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The rules aren't 'stacked against you,' Mr. Trump

Just because you lose, doesn't mean you were cheated.

Presidential candidate Donald Trump speaks during his rally at Fountain  Park in Fountain Hills, Arizona, on Saturday, March 19, 2016.

Presidential candidate Donald Trump speaks during his rally at Fountain Park in Fountain Hills, Arizona, on Saturday, March 19, 2016.


On Tuesday, Republican front-runner Donald Trump claimed the Republican National Committee was “stacked against me” and was conspiring to deny him the nomination.

I don’t know what he thinks is going on but it’s quite simple: Get a majority of delegates, and you will win.

So far, he does not have 50 percent of delegates available, which means he does not have the majority. I’m sorry, Donald, but you have to do the math.

The rules have been the same since the beginning, so there’s no basis for that argument either.

The bottom line is that like winning any kind of team sport — get the most points and you win. In this case, you need a simple majority of the available delegates and you win.

Even if he goes into the convention with more delegates than anyone, still not having over 50 percent and then loses the nomination because someone else gets that majority in the second or third ballot, he still can’t complain.

Everything that he believes is purely there to obstruct him is all part of the rule book.

Let’s say ASU had a primary for a student presidential election and there are 1,000 student delegates available before the convention.

Candidate A has 300 delegates, Candidate B has 255 delegates, Candidate C (who has since dropped out) has 227 delegates and Candidate D has 218 delegates.

In order for any of them to win the nomination outright before the convention they have to have 501 delegates.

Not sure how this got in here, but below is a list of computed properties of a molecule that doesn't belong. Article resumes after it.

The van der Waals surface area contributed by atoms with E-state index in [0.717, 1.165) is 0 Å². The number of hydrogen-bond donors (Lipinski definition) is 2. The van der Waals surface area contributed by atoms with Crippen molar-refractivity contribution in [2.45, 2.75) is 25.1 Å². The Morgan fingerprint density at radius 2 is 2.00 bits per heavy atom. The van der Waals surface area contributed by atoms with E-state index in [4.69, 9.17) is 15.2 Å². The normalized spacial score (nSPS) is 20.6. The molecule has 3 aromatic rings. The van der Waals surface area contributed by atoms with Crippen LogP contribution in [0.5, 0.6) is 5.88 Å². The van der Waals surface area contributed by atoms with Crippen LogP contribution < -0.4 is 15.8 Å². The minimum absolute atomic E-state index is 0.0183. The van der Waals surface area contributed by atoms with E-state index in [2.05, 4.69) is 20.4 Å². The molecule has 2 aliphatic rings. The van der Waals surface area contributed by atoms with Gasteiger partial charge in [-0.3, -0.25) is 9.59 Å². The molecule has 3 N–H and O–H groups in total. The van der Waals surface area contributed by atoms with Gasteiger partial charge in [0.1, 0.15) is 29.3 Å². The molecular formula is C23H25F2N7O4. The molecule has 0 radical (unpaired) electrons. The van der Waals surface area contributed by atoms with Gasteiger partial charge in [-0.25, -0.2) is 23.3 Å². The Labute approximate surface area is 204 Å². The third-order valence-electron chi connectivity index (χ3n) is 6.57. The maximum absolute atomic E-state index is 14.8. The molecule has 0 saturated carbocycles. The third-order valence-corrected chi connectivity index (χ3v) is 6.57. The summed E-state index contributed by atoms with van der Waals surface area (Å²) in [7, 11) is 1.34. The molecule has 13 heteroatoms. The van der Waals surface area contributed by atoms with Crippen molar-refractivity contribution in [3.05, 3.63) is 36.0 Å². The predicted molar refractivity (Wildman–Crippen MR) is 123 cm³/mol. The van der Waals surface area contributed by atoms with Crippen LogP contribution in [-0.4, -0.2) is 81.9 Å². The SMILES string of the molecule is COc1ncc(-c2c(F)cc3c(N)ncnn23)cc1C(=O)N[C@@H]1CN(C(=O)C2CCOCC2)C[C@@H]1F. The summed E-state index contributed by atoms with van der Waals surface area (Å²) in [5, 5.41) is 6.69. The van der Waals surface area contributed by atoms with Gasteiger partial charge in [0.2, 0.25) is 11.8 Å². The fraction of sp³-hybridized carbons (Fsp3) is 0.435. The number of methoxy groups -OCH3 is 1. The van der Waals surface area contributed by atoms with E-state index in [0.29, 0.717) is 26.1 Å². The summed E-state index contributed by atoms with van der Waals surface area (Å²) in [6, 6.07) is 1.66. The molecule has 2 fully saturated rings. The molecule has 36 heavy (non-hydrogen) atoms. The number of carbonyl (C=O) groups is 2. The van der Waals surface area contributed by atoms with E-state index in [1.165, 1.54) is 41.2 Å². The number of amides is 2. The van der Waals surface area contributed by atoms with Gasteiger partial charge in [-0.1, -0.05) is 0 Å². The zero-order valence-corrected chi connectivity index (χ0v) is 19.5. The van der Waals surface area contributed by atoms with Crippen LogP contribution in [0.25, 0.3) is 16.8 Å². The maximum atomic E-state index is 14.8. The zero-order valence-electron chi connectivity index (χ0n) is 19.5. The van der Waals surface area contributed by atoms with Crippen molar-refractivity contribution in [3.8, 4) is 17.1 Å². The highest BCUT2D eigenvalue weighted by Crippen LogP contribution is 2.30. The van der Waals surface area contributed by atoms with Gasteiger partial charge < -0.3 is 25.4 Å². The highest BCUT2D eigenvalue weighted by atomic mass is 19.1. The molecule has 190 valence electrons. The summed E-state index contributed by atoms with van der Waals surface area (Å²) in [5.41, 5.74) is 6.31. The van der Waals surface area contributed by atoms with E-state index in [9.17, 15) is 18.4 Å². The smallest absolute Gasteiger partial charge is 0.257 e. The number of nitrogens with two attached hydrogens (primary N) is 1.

If none of them get to 501, then at the convention every delegate votes for the candidate they want. After that initial ballot, if one candidate reaches that majority then they get the nomination.

If not, then there is a second ballot and everyone votes again. This process is repeated until a majority is reached.

So, for Trump, he can’t scream and whine about being cheated out of a nomination because the majority of the country doesn’t want him yet. (Key word: yet.)

There are still plenty of primaries left for him to reach that majority, but it goes the same for Texas Sen. Ted Cruz.

Ohio Gov. John Kasich is mathematically out when it comes to winning primaries, but he can still try to court delegates to his side if Trump or Cruz don't get a majority in the first or second ballots.

So, before you go and start screaming conspiracy theories about how the race is rigged in favor of the establishment, just remember that in any sporting event the favored team can always get upset.

Just because the other team is making a comeback in the last minute doesn’t mean they’re breaking the rules.


Reach the columnist at abundy@asu.edu or follow @abkbundy on Twitter.

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Editor’s note: The opinions presented in this column are the author’s and do not imply any endorsement from The State Press or its editors.

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